My mind always tricked me, telling me everything my adoptive life imbued, for example, that I was lucky to be saved by adoption and living in this amazing country, Australia. But my body told me differently. It was where my deep sadness sat, feeling that I didn’t know who I really belonged with (who was my tribe?), where I came from and feelings of isolation. I spent most of my life in my adoptive family pushing away those body feelings and living the persona of my adoptive life … looking very together, high achieving, and seemingly happy. But it all became too much in my mid 20s and I experienced deep depression and attempted suicide multiple times trying to escape and push away those deep body feelings. The therapy literally saved my life. It was the only space I had been given that allowed me permission and validation to grieve and allow my body to express what I’d spent most of my life until then, trying to suppress. Finally, I was able to grieve for my mother who I actually had no cognitive memory of, but in allowing myself to grieve, I learned that my body did in fact remember.
So, I know today why that therapy was so powerful because despite the myths of adoption like this statement, we DO remember everything about our mother who we are symbiotically connected to for 9 months. That separation from her was imprinted in the cells of my body. I might not have had the words to describe the sadness, grief, pain and confusion of why I never heard, felt, or smelt heard her again, but it took an amazing therapist and certain type of therapy to help me unlock the body memory so that I could do what I needed — to reconnect with that memory of her and honour it. To give it a place in my life and no longer deny she didn’t matter, because she totally did.
In every cell of my body, there was the undeniable truth. So for me, that statement that we do not remember as infants, is so not true. I was just a 5 month old baby when I arrived in my adoptive family but I did remember. She was deeply imprinted in me and I spent years trying to ignore that truth which only made the trauma of separation worse.
I only began to heal once I recognised and embraced the truth of that body memory, which doesn’t lie.
This statement itself is true for me. I don’t remember. I’ve always thought that I’d be more damaged if I came here at an older age. More damaged in the sense that I would be harder to love and easier to disregard if I got into major trouble with either mental health or society at large. It’s as if this is an entry ticket for people to want to get near me, an assurance that I will be just like them.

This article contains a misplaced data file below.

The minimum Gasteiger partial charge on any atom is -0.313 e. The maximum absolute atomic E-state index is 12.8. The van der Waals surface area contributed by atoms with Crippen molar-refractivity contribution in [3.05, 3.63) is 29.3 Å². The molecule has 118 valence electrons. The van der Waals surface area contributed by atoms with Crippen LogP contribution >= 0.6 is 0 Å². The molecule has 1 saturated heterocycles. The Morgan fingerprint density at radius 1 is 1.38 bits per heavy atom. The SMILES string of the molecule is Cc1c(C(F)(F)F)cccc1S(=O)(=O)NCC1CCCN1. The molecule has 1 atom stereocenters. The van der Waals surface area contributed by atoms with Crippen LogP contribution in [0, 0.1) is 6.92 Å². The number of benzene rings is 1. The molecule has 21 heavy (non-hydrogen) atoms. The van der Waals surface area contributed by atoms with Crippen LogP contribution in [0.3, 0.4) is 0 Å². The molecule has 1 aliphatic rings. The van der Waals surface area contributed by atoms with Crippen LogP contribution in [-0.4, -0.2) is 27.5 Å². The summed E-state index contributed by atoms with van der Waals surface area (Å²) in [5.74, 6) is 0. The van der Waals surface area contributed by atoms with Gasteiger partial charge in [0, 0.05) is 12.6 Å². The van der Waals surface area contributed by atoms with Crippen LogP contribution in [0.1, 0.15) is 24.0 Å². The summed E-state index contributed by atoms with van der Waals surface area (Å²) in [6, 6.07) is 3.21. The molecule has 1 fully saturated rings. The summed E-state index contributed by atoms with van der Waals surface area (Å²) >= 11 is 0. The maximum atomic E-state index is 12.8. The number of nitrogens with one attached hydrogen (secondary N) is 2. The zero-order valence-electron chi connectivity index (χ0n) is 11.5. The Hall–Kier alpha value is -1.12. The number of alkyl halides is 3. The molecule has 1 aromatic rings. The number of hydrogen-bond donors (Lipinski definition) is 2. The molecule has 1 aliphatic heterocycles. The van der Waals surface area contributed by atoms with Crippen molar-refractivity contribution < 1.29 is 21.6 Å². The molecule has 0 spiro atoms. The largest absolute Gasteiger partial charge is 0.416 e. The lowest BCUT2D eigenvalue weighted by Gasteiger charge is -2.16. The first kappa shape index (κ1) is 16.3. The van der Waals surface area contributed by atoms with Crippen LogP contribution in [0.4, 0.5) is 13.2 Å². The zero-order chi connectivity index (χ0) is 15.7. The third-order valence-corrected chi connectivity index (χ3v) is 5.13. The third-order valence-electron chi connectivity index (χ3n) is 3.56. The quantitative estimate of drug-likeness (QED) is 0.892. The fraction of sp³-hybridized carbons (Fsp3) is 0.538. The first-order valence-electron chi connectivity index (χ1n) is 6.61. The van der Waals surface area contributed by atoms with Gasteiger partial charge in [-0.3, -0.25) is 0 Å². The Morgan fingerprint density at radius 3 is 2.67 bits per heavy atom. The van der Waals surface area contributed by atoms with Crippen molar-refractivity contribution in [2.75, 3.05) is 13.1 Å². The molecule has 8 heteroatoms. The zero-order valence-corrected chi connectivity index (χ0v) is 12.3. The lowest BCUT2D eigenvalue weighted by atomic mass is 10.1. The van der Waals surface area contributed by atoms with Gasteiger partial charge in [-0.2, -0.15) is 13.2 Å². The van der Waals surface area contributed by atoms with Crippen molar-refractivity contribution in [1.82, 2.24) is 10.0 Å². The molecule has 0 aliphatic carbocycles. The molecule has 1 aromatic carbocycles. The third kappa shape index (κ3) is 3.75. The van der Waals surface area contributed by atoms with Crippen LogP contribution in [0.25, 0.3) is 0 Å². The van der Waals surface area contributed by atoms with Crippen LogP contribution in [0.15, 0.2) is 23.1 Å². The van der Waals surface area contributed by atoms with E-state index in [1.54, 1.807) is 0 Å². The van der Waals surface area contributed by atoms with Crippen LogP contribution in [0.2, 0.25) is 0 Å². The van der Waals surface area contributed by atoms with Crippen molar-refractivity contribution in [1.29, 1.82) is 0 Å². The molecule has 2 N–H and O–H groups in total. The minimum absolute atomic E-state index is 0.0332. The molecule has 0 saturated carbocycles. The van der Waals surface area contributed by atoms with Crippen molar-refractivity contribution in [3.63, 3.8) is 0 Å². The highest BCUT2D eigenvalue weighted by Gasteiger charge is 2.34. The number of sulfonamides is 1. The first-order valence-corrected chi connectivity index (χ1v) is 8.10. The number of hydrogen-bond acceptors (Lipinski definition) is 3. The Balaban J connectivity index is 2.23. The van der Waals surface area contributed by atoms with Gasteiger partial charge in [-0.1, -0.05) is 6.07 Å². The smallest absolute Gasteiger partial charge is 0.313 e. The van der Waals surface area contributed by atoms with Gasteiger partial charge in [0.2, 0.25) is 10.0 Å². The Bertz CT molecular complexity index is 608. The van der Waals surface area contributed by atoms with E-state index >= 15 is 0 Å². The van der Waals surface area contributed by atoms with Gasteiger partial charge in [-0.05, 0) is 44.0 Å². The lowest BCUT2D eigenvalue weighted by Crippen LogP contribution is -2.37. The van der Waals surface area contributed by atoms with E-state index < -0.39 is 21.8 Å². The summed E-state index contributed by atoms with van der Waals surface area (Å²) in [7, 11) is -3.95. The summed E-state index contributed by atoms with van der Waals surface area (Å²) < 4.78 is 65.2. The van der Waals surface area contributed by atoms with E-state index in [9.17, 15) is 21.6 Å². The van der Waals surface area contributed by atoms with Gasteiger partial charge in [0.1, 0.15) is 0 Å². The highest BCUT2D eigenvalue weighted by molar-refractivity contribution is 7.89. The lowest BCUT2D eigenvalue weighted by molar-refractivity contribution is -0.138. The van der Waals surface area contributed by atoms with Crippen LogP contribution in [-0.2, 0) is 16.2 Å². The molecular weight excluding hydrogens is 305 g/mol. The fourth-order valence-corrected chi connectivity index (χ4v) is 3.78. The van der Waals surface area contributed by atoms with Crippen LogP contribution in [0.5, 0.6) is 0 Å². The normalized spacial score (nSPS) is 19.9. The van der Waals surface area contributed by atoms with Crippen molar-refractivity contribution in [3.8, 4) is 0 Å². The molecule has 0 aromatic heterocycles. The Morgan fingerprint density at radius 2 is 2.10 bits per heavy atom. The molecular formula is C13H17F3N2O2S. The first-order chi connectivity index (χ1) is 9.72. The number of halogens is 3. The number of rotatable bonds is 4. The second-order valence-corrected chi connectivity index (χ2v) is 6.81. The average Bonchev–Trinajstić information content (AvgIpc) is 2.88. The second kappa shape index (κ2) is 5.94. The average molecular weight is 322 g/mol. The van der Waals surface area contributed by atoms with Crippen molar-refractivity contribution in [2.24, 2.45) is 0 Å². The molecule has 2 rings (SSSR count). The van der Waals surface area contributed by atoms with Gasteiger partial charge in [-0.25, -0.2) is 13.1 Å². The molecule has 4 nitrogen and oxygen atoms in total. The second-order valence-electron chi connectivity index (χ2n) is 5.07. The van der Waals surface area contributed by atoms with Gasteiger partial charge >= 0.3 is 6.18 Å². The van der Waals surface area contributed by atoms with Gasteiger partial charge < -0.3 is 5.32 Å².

Even after telling people that I was three months old when I came here, they still continue to ask me if I know the Persian language. That always puzzled me. What baby speaks a language at three months? Is this evidence of how little these people have spent energy putting themselves in my situation? Probably.
When it comes to someone who loses a parent when they are too young to remember, people show a lot of compassion. Nobody would say to them, “You were just a baby, you don’t remember”. Instead they are showered with helpful words about the tragedy. Their trauma is affirmed. The only time our trauma is affirmed is when an adoptee gets into trouble or has depression. Then these same people say that there is nothing to be done about it, that we were already damaged.
I was adopted at 10 months old. Prior to this I lived for six months with a French Vietnamese family with the lawyer who facilitated my adoption. I lived in their house with them. Before this, I was in an orphanage being cared for but not loved nor given all the attention a mother normally gives a new-born. Even in-utero my mother probably knew that she could not keep me.
“As a fetus grows, it’s constantly getting messages from its mother. It’s not just hearing her heartbeat and whatever music she might play to her belly; it also gets chemical signals through the placenta. A new study finds that this includes signals about the mother’s mental state” (Science Daily, 2011)
The first year of a baby’s life and during pregnancy is so important. A mother’s physical and emotional availability is vital for the babies emotional and psychological development. It can also impact on our future ability to learn and retain knowledge, amongst other things.
My body remembers. I had my first major panic attack when my now ex-partner found out she was pregnant. I was happy and excited but my body responded differently. It went into complete panic around the threat of being rejected and abandoned all over again. The physical attack on my body as a result of the trauma experienced in my first year of life was so great that I couldn’t eat, I couldn’t sleep, I lost 7 kilos in two weeks through stress and physical fear that I would be left and replaced by our new baby.